Brain-Imaging Software Allows More Time to Treat Stroke

Getting treatment quickly, within six hours, following a stroke has been the gold standard in care to preserve as much healthy brain tissue as possible but new research and advanced imaging technology may widen this window significantly. 

According to a recent Health Science report by the Washington Post, doctors may have an additional 10 hours to respond to stroke, the fifth-leading cause of death in the United States in 2016.  Nearly 800,000 Americans suffer a stroke each year; stroke is also the leading cause of serious, long-term disability.

A recent study out of Stanford University Medical Center, funded by the National Institute of Neurological Disorders and Stroke, discovered that with the use of a CT scan using a dye that shows damaged tissue that is not yet dead, doctors have as long as 16 hours to remove the blood clot.  More time to treat clots with medication or a thrombectomy will allow patients to be transferred from a small hospital to a larger center for treatment where more healthy brain tissue can be saved.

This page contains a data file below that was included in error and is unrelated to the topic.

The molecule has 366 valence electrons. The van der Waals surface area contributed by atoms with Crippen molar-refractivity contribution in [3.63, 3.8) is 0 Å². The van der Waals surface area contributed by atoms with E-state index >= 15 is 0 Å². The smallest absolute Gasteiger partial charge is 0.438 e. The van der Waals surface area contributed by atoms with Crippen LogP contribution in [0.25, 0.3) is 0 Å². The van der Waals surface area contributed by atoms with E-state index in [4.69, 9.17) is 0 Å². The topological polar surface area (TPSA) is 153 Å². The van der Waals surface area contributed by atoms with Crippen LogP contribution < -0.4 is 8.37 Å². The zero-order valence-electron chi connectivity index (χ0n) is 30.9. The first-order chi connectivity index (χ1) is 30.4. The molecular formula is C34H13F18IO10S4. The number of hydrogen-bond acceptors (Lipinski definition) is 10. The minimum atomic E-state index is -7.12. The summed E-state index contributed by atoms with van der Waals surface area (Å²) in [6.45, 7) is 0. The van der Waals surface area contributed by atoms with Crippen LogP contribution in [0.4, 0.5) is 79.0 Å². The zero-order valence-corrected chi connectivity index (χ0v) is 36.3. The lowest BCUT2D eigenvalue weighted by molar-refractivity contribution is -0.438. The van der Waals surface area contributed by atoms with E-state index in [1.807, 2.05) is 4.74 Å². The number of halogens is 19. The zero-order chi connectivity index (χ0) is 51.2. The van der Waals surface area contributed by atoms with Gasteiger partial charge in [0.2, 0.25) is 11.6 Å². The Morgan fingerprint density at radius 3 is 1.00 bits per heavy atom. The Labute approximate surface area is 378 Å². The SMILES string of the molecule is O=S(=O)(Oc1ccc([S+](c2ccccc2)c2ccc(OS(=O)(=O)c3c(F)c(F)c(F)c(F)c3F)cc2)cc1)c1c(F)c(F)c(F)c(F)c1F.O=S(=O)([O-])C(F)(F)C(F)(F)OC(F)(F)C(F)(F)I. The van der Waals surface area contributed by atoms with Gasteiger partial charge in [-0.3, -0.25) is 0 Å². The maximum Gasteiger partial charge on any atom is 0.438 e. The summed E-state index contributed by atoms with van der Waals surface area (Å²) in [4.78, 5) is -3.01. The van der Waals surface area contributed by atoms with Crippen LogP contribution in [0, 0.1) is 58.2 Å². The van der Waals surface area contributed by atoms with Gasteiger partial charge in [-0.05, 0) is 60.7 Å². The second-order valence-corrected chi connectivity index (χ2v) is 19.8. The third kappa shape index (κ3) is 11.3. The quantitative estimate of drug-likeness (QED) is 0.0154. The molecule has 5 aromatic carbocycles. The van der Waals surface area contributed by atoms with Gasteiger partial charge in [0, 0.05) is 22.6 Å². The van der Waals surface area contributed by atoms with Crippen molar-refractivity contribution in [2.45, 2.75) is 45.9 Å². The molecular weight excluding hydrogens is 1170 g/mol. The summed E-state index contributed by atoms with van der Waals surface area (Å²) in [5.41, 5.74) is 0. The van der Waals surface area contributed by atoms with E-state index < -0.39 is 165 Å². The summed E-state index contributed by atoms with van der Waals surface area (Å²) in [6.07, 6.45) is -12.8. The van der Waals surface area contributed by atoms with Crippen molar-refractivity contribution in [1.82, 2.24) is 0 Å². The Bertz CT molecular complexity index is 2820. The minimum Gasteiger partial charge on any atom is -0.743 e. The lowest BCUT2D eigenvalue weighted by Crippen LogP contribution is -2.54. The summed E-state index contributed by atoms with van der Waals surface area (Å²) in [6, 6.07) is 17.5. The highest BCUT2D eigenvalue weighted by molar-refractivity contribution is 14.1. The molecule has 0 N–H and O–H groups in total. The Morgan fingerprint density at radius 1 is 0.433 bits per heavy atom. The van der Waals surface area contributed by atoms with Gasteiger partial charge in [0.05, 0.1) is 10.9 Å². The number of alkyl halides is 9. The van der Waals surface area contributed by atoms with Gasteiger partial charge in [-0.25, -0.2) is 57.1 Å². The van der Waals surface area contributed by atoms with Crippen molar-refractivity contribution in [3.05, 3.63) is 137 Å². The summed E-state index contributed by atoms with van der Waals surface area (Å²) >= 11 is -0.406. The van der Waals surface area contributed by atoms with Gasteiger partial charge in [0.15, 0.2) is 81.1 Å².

The new brain-imaging software, developed at Stanford, helps doctors identify patients who have suffered a stroke and could benefit from clot-removing treatment. In trials, patients who received thrombectomies to remove clots had far superior outcomes than those who received standard medical therapy, even after 6 to 16 hours following a stroke.  With an expanded treatment timeframe, the number of stroke patients who died or were required to move into a nursing home was nearly cut in half.

Because many strokes are unnoticed when they occur in a patient’s sleep, this new research opens the door for stroke victims to receive treatment, even as late as 24 hours after the event, increasing the likelihood of preventing severe disabilities.  The American Heart Association and the American Stroke Association have announced new treatment guidelines revising treatment windows and widening the eligibility for medication treatment of patients with mild strokes.

Read more about stroke treatment research in the New England Journal of Medicine here.  Learn about the Stanford Imaging software by following this link to Stanford Medicine’s News Center.